Balancing quality, safety, and financial management

Financial performance of residential aged care providers has been on the decline over recent years due to:
— reduced revenue caused by the gap in indexation between wages and revenue
— a decline in occupancy rates
— growing third party expenditure.

In 2019-2020*, 54 percent of residential aged care providers operated at a loss.

This presents a significant opportunity for procurement teams to optimise the processes and technologies they use to manage external spend.

Third party goods and services such as marketing, information technology, and facilities management can account for between 15–25 percent of an organisation's total cost base but are often not given the same level of attention as other cost lines.

Effective management of third party spend can, on average, realise savings of between 5–10 percent and can have a direct impact on the bottom line.

The Royal Commission into Aged Care Quality and Safety has identified significant areas for transformation including the need for aged care providers to invest in front line delivery of care. Providers can redirect procurement savings to implement the recommendations and boost the quality and safety of services delivered.

* Ninth Report on the Funding and Financing of the Aged Care Industry – July 2021 page 66

Performing a spend analysis

To improve and maintain financial sustainability, aged care providers require robust management of their external spend.  However, many providers do not have an accurate view of their spend profiles across different functional groups within their organisation.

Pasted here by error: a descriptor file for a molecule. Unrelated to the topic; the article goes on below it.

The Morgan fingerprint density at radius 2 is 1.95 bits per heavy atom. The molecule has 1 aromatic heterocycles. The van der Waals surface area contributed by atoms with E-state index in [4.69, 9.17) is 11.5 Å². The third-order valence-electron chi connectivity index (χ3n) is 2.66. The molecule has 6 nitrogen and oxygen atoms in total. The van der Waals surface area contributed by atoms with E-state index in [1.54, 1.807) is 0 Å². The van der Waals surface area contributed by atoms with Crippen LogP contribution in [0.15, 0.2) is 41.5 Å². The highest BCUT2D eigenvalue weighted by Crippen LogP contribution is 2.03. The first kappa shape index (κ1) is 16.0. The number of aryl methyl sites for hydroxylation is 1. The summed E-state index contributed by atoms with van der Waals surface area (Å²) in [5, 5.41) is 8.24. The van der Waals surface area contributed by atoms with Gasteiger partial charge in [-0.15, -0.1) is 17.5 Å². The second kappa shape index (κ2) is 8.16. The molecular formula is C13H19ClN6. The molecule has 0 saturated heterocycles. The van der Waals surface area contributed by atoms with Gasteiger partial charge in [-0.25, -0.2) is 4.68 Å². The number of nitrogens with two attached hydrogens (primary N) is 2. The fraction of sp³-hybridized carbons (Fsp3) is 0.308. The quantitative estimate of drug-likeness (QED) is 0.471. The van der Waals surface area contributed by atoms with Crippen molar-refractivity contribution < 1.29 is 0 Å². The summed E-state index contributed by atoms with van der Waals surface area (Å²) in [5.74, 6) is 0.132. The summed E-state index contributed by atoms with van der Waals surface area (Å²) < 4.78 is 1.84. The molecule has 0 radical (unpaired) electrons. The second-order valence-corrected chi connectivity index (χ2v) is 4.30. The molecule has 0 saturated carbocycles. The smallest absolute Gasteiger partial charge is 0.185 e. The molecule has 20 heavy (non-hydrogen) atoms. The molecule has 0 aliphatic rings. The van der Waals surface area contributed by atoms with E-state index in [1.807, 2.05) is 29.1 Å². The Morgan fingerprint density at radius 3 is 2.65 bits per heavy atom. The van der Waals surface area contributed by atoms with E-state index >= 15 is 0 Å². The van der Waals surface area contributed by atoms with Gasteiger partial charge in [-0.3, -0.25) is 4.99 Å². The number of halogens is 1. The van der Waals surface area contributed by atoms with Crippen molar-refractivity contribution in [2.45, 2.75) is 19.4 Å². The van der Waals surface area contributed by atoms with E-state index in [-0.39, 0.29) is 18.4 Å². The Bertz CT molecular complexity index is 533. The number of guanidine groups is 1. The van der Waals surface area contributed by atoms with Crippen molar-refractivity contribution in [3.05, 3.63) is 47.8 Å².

One challenge is the sheer volume of procurement data that exists across various enterprise-wide ERP systems, accounts payable processes, credit cards, purchase orders, and vendor master data.

Performing spend analysis – the process of collecting, cleansing and categorising historical spend data – is a critical step in identifying savings opportunities. The process can also help to inform sourcing strategies per category.

Identifying saving opportunities

Once providers have visibility over their spending, they can identify, evaluate and implement programs for saving. 

Running interdisciplinary cost-take-out workshops can help providers explore potential techniques including:

Strategic sourcing
Identify and contract with those best-in-class suppliers capable of consistently delivering best value and quality.

Strategic outsourcing
Outsource to third parties when in-house provision is not best in class, a mature supply markets exist, and the economics and risks are favourable.

Demand rationalisation
Ensure the type and quantity of third-party goods and services procured meet real, not perceived, business requirements.

Spend consolidation
Maximise buying power with suppliers through unified sourcing of total requirements.

Supply chain optimisation
Ensure a lean supply chain with an efficient flow of goods, services, and information to reduce inventory and waste.

Effective supplier management
Monitor and manage supplier delivery of contractual obligations and develop appropriate relationships with segmented suppliers aimed at maximising long term mutual performance.